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Why was I so moved by the death of Garry Shandling?

He truly deserves the title of forefather of modern comedy

Simon Kelner
Wednesday 30 March 2016 17:47 BST
Garry Shandling arriving at the world premiere of 'Iron Man 2' in Hollywood in 2010
Garry Shandling arriving at the world premiere of 'Iron Man 2' in Hollywood in 2010 (2010 Getty Images)

Increasingly these days, I find myself out of step with the mood of the nation. This is particularly true when someone famous dies. It happened with David Bowie, and most recently with Johan Cruyff. At a time when there is so much death and destruction in the world, and set against the backdrop of casual passers-by being murdered at cafés in Paris, or on the Brussels underground, I find it difficult to join in the general weeping and wailing over the demise of a celebrated figure.

Bowie and Cruyff both gave me a lot of pleasure in my formative years, and were, of course, formidably influential in their respective fields. I read the tributes with great interest and some sadness, but did their deaths really, really touch me? Did they penetrate my heart, and bring me to tears, as they did to so many people on social media professed? Well … no, actually.

So why was it that I was properly moved by the death of the American comedian Garry Shandling? Shandling, who is best known as his fictional alter ego, the solipsistic chat-show host Larry Sanders, died just before Easter after reportedly suffering a heart attack at his home in Los Angeles. The news of his death really pulled me up short.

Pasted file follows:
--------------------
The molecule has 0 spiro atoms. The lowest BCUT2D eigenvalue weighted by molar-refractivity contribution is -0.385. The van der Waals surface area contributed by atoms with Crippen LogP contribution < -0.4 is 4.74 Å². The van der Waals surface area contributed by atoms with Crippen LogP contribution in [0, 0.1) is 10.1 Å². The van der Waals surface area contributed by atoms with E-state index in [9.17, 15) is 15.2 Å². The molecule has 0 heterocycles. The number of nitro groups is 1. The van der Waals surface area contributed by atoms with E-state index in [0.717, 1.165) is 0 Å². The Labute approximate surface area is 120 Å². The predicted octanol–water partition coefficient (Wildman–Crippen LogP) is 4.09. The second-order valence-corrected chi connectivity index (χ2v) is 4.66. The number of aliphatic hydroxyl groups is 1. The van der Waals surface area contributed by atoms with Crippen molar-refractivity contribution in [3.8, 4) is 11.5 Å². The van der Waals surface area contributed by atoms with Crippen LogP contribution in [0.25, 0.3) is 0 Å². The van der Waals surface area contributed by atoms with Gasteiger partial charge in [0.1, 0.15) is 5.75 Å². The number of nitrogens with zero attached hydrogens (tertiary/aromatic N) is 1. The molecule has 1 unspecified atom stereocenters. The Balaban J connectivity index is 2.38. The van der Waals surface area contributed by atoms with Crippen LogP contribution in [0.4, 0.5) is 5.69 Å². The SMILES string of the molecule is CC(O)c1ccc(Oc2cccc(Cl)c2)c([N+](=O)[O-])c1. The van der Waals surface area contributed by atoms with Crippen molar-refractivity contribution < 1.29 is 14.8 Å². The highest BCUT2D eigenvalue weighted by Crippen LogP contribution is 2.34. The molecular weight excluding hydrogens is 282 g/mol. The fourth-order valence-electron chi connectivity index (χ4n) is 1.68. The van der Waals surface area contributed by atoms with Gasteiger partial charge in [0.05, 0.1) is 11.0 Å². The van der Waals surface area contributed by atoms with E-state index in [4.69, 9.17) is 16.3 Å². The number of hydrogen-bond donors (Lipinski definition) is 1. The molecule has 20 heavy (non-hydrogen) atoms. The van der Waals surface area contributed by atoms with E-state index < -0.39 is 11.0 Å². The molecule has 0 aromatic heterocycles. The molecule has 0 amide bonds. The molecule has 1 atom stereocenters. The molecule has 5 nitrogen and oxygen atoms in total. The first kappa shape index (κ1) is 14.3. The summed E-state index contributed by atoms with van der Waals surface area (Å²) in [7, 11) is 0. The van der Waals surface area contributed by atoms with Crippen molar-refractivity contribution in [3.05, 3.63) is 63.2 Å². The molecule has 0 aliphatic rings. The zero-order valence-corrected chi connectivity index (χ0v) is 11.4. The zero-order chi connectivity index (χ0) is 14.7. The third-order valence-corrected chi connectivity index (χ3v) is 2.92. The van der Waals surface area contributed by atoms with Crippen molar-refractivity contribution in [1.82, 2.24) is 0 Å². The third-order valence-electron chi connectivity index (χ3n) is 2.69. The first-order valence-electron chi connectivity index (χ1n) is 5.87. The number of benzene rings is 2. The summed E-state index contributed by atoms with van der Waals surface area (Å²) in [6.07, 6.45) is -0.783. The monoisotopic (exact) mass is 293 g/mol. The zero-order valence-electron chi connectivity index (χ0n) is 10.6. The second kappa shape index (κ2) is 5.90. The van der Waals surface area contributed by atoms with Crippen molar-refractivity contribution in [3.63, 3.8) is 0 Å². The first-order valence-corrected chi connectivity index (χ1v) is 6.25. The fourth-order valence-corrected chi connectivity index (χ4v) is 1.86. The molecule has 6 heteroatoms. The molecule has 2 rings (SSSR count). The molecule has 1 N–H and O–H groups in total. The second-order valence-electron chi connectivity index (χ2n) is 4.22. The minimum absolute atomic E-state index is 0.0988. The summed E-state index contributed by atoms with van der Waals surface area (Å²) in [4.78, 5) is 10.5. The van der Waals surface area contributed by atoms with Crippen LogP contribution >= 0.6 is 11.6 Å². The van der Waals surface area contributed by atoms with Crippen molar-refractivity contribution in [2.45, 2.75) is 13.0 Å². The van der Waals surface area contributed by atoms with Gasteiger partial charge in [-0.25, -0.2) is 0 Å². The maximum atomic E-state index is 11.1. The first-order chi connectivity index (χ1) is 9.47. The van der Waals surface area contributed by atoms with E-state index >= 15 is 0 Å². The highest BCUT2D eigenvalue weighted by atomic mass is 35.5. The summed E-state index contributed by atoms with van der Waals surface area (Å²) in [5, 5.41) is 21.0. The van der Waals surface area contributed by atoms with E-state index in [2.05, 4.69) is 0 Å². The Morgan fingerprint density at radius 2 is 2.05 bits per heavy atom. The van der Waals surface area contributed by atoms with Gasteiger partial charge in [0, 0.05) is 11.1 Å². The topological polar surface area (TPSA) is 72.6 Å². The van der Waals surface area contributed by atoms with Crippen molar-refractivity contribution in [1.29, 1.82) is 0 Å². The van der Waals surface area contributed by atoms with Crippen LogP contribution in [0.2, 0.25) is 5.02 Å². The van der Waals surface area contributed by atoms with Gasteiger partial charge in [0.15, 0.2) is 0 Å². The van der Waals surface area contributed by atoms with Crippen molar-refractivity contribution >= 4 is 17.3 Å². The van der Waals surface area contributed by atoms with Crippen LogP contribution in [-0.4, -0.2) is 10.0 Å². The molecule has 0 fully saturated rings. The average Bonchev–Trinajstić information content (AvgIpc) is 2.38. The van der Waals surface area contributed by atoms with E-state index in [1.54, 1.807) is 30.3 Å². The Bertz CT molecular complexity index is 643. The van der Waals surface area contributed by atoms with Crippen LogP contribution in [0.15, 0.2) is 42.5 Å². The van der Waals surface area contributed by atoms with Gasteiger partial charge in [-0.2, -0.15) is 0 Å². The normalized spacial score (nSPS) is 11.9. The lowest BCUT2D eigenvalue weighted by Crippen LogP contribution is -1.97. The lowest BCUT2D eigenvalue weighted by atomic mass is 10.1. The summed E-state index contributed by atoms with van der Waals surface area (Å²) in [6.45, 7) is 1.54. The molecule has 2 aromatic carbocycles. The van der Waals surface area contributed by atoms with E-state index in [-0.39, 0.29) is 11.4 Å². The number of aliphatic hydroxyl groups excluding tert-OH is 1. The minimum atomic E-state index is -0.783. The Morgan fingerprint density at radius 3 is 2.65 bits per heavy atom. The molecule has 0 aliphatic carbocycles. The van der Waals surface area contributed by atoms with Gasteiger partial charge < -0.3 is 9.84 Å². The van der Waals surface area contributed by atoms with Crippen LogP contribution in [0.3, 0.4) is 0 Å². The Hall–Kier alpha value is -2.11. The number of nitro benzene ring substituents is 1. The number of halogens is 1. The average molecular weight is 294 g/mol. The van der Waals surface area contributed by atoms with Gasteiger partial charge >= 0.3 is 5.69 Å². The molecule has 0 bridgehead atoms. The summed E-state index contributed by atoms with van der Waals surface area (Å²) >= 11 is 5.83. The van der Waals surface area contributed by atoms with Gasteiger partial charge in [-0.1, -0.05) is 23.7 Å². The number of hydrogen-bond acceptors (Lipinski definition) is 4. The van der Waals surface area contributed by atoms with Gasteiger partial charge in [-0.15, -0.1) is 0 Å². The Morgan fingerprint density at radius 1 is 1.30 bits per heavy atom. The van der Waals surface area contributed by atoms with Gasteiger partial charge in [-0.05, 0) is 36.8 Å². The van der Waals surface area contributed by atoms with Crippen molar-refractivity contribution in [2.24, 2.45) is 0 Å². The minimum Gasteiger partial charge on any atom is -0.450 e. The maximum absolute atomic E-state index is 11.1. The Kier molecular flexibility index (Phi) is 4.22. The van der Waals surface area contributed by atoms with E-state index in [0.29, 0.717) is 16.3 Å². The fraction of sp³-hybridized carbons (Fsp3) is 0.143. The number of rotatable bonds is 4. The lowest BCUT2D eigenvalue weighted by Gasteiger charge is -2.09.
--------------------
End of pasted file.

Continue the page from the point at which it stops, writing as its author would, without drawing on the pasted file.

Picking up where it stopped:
Few entertainers have delighted me as much down the years as Shandling, and the ones who have – Larry David, Jerry Seinfeld, Ricky Gervais, the Entourage crew – owe him a massive debt of gratitude. So much in modern TV comedy – especially the fashion for celebrities playing themselves with irony and self-deprecation – can be traced back to The Larry Sanders Show, which was, like so many of the programmes that followed, an acute satire on Hollywood mores.

The series finale, in which Larry says goodbye after 10 years, included cameos by Jim Carrey, Seinfeld, Ellen DeGeneres, Tom Petty and Sean Penn, and is one of the most magnificently executed bittersweet hours of comedy ever on TV.

It was a mixture of his supreme talent, and the fragility he revealed off screen, that touched me about Shandling. He never married, and cast himself in the role of a man cursed by self-doubt and an inability to form lasting relationships. In the classic way of a Jewish funny man, he kvetched (complained) a lot.

“It’s like the blues,” he once said, “but when I say my baby left me, they just tell me to stop complaining.”

It was his appearance on Seinfeld’s sublime show, Comedians in Cars Getting Coffee, that really got to me. This was essentially the chronicle of a death foretold. Shandling and Seinfeld were discussing the suicide of Robin Williams. “I sat there frozen in front of the television when the news broke,” Shandling said. “They said ‘63 is so young to die’. I looked up with a little hope because that was my age - ‘63 is so young’ is a phrase you only hear in relation to death.” Seinfeld’s response: “You have to die in your sixties for them to say: ‘Wow, he was young’.”

Shandling was 66 when he died.

Later in that show, he said: “At my funeral, I want an actual boxing referee. He counts down to five, and then he waves it off, saying, ‘No, he’s not getting up’.” How could you not lose your heart to a man like that?

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